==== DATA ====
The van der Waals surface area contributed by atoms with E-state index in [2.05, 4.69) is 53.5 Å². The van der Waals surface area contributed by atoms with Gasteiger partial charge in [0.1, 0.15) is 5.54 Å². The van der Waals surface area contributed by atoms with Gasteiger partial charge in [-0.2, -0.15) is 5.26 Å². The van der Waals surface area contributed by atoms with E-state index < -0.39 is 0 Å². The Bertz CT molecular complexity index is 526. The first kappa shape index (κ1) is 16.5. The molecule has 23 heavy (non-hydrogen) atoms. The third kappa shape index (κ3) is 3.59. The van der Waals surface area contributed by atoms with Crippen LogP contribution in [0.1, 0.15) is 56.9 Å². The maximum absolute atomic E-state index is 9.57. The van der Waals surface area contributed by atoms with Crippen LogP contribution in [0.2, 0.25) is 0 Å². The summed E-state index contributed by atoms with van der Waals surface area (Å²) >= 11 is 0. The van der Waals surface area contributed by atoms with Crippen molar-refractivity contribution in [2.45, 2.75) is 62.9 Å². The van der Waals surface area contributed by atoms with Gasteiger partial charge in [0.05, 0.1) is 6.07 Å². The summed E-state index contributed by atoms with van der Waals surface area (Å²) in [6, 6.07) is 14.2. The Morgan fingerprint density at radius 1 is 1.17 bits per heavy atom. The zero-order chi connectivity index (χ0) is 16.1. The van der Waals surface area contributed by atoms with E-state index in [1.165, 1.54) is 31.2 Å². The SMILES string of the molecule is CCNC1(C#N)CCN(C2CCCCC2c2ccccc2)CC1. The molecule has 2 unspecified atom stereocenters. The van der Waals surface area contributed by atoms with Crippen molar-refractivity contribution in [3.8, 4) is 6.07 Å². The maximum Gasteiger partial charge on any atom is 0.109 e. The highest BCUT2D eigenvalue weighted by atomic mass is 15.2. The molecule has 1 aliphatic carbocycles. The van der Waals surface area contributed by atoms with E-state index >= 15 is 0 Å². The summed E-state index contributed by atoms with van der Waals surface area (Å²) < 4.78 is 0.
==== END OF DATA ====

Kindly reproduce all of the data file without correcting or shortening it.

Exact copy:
The van der Waals surface area contributed by atoms with E-state index in [2.05, 4.69) is 53.5 Å². The van der Waals surface area contributed by atoms with Gasteiger partial charge in [0.1, 0.15) is 5.54 Å². The van der Waals surface area contributed by atoms with Gasteiger partial charge in [-0.2, -0.15) is 5.26 Å². The van der Waals surface area contributed by atoms with E-state index < -0.39 is 0 Å². The Bertz CT molecular complexity index is 526. The first kappa shape index (κ1) is 16.5. The molecule has 23 heavy (non-hydrogen) atoms. The third kappa shape index (κ3) is 3.59. The van der Waals surface area contributed by atoms with Crippen LogP contribution in [0.1, 0.15) is 56.9 Å². The maximum absolute atomic E-state index is 9.57. The van der Waals surface area contributed by atoms with Crippen LogP contribution in [0.2, 0.25) is 0 Å². The summed E-state index contributed by atoms with van der Waals surface area (Å²) >= 11 is 0. The van der Waals surface area contributed by atoms with Crippen molar-refractivity contribution in [2.45, 2.75) is 62.9 Å². The van der Waals surface area contributed by atoms with Gasteiger partial charge in [0.05, 0.1) is 6.07 Å². The summed E-state index contributed by atoms with van der Waals surface area (Å²) in [6, 6.07) is 14.2. The Morgan fingerprint density at radius 1 is 1.17 bits per heavy atom. The zero-order chi connectivity index (χ0) is 16.1. The van der Waals surface area contributed by atoms with E-state index in [1.165, 1.54) is 31.2 Å². The SMILES string of the molecule is CCNC1(C#N)CCN(C2CCCCC2c2ccccc2)CC1. The molecule has 2 unspecified atom stereocenters. The van der Waals surface area contributed by atoms with Crippen molar-refractivity contribution in [3.8, 4) is 6.07 Å². The maximum Gasteiger partial charge on any atom is 0.109 e. The highest BCUT2D eigenvalue weighted by atomic mass is 15.2. The molecule has 1 aliphatic carbocycles. The van der Waals surface area contributed by atoms with E-state index >= 15 is 0 Å². The summed E-state index contributed by atoms with van der Waals surface area (Å²) < 4.78 is 0.